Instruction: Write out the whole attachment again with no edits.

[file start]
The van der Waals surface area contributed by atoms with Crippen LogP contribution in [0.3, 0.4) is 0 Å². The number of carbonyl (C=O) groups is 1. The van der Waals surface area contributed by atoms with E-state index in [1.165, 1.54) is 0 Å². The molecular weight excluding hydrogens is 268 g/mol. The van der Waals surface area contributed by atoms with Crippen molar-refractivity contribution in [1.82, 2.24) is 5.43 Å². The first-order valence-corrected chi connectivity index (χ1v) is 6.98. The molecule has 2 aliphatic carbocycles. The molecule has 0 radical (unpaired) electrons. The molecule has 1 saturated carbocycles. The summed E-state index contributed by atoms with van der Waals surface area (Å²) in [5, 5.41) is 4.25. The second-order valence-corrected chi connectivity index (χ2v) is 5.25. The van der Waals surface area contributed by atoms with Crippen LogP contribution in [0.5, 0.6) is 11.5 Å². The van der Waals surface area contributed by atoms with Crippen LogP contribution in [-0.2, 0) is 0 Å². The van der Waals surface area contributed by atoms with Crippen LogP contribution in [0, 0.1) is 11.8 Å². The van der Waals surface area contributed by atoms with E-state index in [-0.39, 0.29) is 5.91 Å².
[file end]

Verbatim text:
The van der Waals surface area contributed by atoms with Crippen LogP contribution in [0.3, 0.4) is 0 Å². The number of carbonyl (C=O) groups is 1. The van der Waals surface area contributed by atoms with E-state index in [1.165, 1.54) is 0 Å². The molecular weight excluding hydrogens is 268 g/mol. The van der Waals surface area contributed by atoms with Crippen molar-refractivity contribution in [1.82, 2.24) is 5.43 Å². The first-order valence-corrected chi connectivity index (χ1v) is 6.98. The molecule has 2 aliphatic carbocycles. The molecule has 0 radical (unpaired) electrons. The molecule has 1 saturated carbocycles. The summed E-state index contributed by atoms with van der Waals surface area (Å²) in [5, 5.41) is 4.25. The second-order valence-corrected chi connectivity index (χ2v) is 5.25. The van der Waals surface area contributed by atoms with Crippen LogP contribution in [0.5, 0.6) is 11.5 Å². The van der Waals surface area contributed by atoms with Crippen LogP contribution in [-0.2, 0) is 0 Å². The van der Waals surface area contributed by atoms with Crippen LogP contribution in [0, 0.1) is 11.8 Å². The van der Waals surface area contributed by atoms with E-state index in [-0.39, 0.29) is 5.91 Å².